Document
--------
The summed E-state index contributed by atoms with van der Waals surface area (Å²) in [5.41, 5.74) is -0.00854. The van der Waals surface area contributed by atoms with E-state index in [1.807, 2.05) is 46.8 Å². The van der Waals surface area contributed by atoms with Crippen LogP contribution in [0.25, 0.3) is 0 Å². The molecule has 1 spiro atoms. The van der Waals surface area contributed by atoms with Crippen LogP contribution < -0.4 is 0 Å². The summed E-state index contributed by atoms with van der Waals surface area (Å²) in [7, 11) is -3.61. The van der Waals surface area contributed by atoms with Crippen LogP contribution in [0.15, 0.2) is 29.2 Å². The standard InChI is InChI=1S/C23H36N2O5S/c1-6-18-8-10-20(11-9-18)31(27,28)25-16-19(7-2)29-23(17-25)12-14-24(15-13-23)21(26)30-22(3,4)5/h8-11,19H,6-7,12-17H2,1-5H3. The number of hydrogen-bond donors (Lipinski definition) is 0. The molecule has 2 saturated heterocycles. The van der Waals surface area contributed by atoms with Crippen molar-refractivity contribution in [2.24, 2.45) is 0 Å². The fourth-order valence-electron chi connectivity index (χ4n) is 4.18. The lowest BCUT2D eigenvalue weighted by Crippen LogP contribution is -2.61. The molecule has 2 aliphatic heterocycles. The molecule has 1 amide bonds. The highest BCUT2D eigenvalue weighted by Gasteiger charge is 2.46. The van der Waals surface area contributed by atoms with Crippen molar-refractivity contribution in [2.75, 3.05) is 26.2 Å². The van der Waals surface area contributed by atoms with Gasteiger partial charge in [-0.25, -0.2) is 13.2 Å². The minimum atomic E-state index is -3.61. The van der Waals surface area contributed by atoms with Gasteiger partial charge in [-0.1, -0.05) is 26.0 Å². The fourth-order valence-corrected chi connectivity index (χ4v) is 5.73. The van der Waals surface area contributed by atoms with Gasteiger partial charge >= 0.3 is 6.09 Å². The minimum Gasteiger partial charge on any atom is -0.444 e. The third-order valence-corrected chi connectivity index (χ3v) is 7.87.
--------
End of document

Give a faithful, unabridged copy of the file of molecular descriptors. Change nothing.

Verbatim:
The summed E-state index contributed by atoms with van der Waals surface area (Å²) in [5.41, 5.74) is -0.00854. The van der Waals surface area contributed by atoms with E-state index in [1.807, 2.05) is 46.8 Å². The van der Waals surface area contributed by atoms with Crippen LogP contribution in [0.25, 0.3) is 0 Å². The molecule has 1 spiro atoms. The van der Waals surface area contributed by atoms with Crippen LogP contribution < -0.4 is 0 Å². The summed E-state index contributed by atoms with van der Waals surface area (Å²) in [7, 11) is -3.61. The van der Waals surface area contributed by atoms with Crippen LogP contribution in [0.15, 0.2) is 29.2 Å². The standard InChI is InChI=1S/C23H36N2O5S/c1-6-18-8-10-20(11-9-18)31(27,28)25-16-19(7-2)29-23(17-25)12-14-24(15-13-23)21(26)30-22(3,4)5/h8-11,19H,6-7,12-17H2,1-5H3. The number of hydrogen-bond donors (Lipinski definition) is 0. The molecule has 2 saturated heterocycles. The van der Waals surface area contributed by atoms with Crippen molar-refractivity contribution in [2.24, 2.45) is 0 Å². The fourth-order valence-electron chi connectivity index (χ4n) is 4.18. The lowest BCUT2D eigenvalue weighted by Crippen LogP contribution is -2.61. The molecule has 2 aliphatic heterocycles. The molecule has 1 amide bonds. The highest BCUT2D eigenvalue weighted by Gasteiger charge is 2.46. The van der Waals surface area contributed by atoms with Crippen molar-refractivity contribution in [2.75, 3.05) is 26.2 Å². The van der Waals surface area contributed by atoms with Gasteiger partial charge in [-0.25, -0.2) is 13.2 Å². The minimum atomic E-state index is -3.61. The van der Waals surface area contributed by atoms with Gasteiger partial charge in [-0.1, -0.05) is 26.0 Å². The fourth-order valence-corrected chi connectivity index (χ4v) is 5.73. The van der Waals surface area contributed by atoms with Gasteiger partial charge >= 0.3 is 6.09 Å². The minimum Gasteiger partial charge on any atom is -0.444 e. The third-order valence-corrected chi connectivity index (χ3v) is 7.87.